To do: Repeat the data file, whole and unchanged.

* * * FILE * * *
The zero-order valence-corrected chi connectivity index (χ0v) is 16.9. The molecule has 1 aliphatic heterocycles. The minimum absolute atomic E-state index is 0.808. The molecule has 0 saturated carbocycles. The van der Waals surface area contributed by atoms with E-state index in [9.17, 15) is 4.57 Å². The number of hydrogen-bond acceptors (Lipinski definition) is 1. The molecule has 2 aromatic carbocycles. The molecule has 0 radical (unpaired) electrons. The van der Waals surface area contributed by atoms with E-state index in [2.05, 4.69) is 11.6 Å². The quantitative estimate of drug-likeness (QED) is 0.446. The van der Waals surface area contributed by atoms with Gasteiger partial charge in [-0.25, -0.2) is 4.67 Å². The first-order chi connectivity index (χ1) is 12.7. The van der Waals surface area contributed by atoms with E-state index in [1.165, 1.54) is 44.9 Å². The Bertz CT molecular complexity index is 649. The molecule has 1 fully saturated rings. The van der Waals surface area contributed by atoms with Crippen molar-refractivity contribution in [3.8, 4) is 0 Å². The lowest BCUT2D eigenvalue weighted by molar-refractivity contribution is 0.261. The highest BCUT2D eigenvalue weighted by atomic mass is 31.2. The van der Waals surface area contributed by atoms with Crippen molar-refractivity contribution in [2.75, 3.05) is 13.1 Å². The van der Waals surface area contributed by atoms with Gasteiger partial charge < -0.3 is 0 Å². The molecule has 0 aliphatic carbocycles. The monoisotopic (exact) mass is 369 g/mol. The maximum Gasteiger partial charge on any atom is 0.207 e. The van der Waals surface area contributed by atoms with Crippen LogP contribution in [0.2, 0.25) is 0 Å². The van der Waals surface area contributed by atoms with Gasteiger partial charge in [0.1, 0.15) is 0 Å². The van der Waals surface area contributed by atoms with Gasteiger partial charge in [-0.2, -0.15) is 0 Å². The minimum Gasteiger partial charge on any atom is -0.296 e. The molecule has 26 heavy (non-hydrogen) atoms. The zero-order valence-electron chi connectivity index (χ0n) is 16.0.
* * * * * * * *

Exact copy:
The zero-order valence-corrected chi connectivity index (χ0v) is 16.9. The molecule has 1 aliphatic heterocycles. The minimum absolute atomic E-state index is 0.808. The molecule has 0 saturated carbocycles. The van der Waals surface area contributed by atoms with E-state index in [9.17, 15) is 4.57 Å². The number of hydrogen-bond acceptors (Lipinski definition) is 1. The molecule has 2 aromatic carbocycles. The molecule has 0 radical (unpaired) electrons. The van der Waals surface area contributed by atoms with E-state index in [2.05, 4.69) is 11.6 Å². The quantitative estimate of drug-likeness (QED) is 0.446. The van der Waals surface area contributed by atoms with Gasteiger partial charge in [-0.25, -0.2) is 4.67 Å². The first-order chi connectivity index (χ1) is 12.7. The van der Waals surface area contributed by atoms with E-state index in [1.165, 1.54) is 44.9 Å². The Bertz CT molecular complexity index is 649. The molecule has 1 fully saturated rings. The van der Waals surface area contributed by atoms with Crippen molar-refractivity contribution in [3.8, 4) is 0 Å². The lowest BCUT2D eigenvalue weighted by molar-refractivity contribution is 0.261. The highest BCUT2D eigenvalue weighted by atomic mass is 31.2. The van der Waals surface area contributed by atoms with Crippen molar-refractivity contribution in [2.75, 3.05) is 13.1 Å². The van der Waals surface area contributed by atoms with Gasteiger partial charge < -0.3 is 0 Å². The molecule has 0 aliphatic carbocycles. The monoisotopic (exact) mass is 369 g/mol. The maximum Gasteiger partial charge on any atom is 0.207 e. The van der Waals surface area contributed by atoms with Crippen LogP contribution in [0.2, 0.25) is 0 Å². The van der Waals surface area contributed by atoms with Gasteiger partial charge in [0.1, 0.15) is 0 Å². The van der Waals surface area contributed by atoms with Gasteiger partial charge in [-0.2, -0.15) is 0 Å². The minimum Gasteiger partial charge on any atom is -0.296 e. The molecule has 26 heavy (non-hydrogen) atoms. The zero-order valence-electron chi connectivity index (χ0n) is 16.0.